While I'll Be Voting on Dec. 17
On Dec. 17, it will be “déjà vu all over again.” Yet I will go. I will drive to Raleigh, enter our old state Capitol and vote for president. It reminds me of “Gone With the Wind.” No matter how many times I see it, Scarlett still loses Rhett, and the South still loses the war.
You see, I am one of the 538 electors who will go enact a secular passion play called the Electoral College. I know how the play ends. Obama will win. Romney will lose. Why should I go? It seems silly.
Although the Constitution might suggest differently, North Carolina law is clear. If I do not go to Raleigh this month, I will be fined. If I do not vote for the Republican nominee, my vote will not be counted, and I will be replaced by someone who will vote as commanded. All the while, everyone knows that in other state capitals, the vote for Obama will make what I do meaningless.
Yet I am going to vote for Mitt Romney. I am taking my daughter with me to watch me vote. No matter what I do, the candidacy of Mitt Romney will die as it died in November.
Like Billy Pilgrim in the Kurt Vonnegut novel “Slaughterhouse-Five,” I will realize that I have seen my death. I have visited it many times. It always turns out the same. But I go there anyway in order to make a statement about the principles for which I stand.
I believe that Mitt Romney and the Republican Party stood for something important in our election just past. We stood for an America where the individual determined his future. Hard work meant success. And that success was not an excuse for others to covet their neighbor’s possessions.
I will also go to Raleigh because I identify with the trite but upbeat philosophy of “Back to the Future” more than the morose melancholy of Kurt Vonnegut. Vonnegut’s hero, Billy Pilgrim, is a tribute to fatalism. His is an Obama philosophy that the poor are destined to their fate, and government needs to make them as comfortable as possible in this Earthly hell.
On the other hand, “Back to the Future” reminds us that no one’s future has yet been determined. It is what we make it. That is the philosophy I was told at the age of 11 when Barry Goldwater lost and the hope of a conservative heart suffered its greatest, albeit its most temporary, defeat.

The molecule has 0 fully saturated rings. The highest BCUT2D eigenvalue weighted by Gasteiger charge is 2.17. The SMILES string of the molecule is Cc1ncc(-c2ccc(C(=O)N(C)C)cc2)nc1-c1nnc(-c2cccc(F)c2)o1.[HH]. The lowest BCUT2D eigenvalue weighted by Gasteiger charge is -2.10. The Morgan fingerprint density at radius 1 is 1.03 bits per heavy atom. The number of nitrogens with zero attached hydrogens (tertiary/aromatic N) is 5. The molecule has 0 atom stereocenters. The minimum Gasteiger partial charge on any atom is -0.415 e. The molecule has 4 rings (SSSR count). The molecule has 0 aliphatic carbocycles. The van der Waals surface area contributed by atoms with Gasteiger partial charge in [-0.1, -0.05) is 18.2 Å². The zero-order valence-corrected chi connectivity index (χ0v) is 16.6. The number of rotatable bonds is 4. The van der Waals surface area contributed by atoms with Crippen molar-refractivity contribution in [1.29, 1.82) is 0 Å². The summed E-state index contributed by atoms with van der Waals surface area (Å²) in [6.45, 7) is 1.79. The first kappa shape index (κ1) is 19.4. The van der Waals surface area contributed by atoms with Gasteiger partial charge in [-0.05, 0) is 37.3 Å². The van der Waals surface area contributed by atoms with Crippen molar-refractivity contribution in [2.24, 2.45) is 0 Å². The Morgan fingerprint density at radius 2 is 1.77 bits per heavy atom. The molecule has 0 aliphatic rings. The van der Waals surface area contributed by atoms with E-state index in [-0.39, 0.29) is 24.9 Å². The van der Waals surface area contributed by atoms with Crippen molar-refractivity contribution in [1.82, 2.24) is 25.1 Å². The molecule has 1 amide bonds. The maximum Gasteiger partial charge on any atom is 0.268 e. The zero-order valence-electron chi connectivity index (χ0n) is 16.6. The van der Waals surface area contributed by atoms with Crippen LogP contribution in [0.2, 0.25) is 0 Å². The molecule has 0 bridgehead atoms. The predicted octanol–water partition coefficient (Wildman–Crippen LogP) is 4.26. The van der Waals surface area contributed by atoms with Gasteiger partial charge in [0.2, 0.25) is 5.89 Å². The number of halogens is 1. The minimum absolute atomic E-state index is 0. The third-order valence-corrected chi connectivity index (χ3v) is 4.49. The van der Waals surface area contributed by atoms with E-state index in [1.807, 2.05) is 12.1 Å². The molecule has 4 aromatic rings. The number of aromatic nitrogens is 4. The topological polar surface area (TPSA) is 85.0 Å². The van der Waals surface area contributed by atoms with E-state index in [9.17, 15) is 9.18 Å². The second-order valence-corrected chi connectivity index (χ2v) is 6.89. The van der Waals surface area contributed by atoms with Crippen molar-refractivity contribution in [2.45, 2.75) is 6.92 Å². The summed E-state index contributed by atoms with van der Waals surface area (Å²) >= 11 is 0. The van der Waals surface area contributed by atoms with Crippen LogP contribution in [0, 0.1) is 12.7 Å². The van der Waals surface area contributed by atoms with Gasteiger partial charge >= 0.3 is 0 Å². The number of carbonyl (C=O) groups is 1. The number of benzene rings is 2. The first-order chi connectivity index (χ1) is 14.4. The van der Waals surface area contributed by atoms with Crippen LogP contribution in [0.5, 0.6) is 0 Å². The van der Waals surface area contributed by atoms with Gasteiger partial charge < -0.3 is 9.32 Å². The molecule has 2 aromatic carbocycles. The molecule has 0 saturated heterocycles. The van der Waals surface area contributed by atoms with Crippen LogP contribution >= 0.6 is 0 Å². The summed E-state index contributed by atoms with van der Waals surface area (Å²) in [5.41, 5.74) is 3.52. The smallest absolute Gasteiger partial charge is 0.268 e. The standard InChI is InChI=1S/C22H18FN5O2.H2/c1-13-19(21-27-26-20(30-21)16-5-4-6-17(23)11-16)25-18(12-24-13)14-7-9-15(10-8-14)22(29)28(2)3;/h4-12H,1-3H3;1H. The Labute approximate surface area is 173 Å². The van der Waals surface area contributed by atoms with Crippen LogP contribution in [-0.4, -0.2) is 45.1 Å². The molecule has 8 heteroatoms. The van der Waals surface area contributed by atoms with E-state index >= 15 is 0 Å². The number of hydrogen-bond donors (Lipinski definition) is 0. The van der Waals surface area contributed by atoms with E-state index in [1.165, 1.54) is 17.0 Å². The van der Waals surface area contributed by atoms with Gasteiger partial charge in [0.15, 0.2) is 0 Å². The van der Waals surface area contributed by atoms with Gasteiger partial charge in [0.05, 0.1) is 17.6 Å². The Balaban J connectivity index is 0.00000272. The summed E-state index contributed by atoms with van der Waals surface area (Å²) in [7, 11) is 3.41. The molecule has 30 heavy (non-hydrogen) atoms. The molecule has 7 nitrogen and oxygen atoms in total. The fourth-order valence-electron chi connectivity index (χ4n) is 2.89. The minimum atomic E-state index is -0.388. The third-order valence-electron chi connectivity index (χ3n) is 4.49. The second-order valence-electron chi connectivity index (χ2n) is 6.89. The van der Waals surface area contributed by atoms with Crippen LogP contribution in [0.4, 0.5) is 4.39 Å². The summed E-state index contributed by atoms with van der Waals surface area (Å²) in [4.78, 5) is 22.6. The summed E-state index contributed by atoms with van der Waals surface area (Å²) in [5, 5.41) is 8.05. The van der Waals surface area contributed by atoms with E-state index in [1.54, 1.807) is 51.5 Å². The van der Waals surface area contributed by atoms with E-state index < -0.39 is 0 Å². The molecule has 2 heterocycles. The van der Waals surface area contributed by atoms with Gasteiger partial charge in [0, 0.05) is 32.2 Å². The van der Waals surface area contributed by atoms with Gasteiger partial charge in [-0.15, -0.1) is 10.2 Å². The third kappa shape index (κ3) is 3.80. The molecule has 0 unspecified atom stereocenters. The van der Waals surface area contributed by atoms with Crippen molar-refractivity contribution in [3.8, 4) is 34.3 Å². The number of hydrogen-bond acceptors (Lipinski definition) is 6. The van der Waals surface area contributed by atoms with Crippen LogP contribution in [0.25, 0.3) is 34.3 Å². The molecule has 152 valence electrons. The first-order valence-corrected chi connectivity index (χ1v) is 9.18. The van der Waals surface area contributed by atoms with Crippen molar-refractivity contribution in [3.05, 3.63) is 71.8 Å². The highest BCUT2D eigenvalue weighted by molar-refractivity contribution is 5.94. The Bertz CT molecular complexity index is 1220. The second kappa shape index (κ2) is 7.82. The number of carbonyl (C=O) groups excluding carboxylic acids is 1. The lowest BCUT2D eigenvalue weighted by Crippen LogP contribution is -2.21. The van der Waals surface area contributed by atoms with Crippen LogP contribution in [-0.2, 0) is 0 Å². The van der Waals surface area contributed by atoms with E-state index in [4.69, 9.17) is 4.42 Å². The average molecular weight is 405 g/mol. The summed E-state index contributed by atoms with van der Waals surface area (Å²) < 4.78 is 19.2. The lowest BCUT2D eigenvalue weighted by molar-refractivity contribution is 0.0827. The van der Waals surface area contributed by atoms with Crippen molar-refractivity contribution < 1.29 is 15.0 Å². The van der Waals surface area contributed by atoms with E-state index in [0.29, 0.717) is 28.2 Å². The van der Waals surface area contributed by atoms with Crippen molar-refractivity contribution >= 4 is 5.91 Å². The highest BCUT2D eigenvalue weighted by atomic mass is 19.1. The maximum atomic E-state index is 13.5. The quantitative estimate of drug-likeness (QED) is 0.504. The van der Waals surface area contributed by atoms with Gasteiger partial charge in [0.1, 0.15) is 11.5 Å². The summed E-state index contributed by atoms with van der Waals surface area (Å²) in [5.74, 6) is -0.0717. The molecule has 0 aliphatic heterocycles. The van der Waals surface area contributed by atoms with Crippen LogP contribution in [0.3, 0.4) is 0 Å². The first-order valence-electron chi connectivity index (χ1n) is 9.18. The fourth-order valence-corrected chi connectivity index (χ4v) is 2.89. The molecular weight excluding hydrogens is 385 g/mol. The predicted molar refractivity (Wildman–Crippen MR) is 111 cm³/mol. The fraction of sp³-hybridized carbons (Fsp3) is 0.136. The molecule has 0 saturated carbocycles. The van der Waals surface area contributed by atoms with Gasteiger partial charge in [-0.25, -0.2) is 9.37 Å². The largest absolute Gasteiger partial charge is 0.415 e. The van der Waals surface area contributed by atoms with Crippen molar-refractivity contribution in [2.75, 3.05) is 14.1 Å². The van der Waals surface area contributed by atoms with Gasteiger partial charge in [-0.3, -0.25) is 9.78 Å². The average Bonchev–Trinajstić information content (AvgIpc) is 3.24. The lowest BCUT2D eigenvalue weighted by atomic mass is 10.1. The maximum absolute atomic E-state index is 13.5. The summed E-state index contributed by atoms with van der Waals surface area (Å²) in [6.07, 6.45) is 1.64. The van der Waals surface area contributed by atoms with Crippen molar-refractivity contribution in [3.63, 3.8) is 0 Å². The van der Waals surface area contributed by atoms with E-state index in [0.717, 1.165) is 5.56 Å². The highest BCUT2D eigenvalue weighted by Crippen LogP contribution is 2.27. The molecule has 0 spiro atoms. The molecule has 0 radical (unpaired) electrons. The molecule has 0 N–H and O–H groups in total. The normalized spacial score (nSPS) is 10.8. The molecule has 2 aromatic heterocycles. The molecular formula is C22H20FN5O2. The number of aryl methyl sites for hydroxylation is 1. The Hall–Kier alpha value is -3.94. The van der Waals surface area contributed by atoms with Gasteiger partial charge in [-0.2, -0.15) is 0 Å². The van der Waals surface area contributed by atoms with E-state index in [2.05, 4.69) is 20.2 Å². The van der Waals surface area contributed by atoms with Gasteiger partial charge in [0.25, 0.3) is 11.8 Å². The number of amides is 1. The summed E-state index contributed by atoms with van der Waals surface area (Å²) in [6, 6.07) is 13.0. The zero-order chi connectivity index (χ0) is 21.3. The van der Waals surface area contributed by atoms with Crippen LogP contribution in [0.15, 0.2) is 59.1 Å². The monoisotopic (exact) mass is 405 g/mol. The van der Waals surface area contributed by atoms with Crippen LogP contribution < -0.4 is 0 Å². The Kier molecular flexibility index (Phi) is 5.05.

By the time I started my law career, Ronald Reagan proved that those who claimed to have visited the death of conservatism in 1964 were no more accurate than those who expected astronauts to visit the planet Tralfamadore just after they landed on the moon.
I do not know what will happen when I go to Raleigh on Dec. 17. Perhaps I will just be a lemming in the machine of state, confirming what the powers of liberalism have deemed inevitable. But perhaps I will meet our Republican governor of eight or 12 years hence, or the man or woman who will become president in 16 years.
Perhaps he or she will launch a resurgent conservative movement from the ashes of the presidential vote I make in this moment. Or, perhaps my daughter will be so inspired by my participation in our nation’s democracy that she will be that future conservative Republican president. Of course, she will first have to get her driver’s license, something I will not yet let her do.
But I will go to Raleigh because the future of conservatism has not yet been written. My vote in the Electoral College will be my statement that no matter what the odds, I will show up to cast my ballot, for my daughter if not for me and, if not for this moment, then for moments to come.
Robert M. Levy is chairman of the Moore County Republican Party. Contact him at Law52@prodigy.net.
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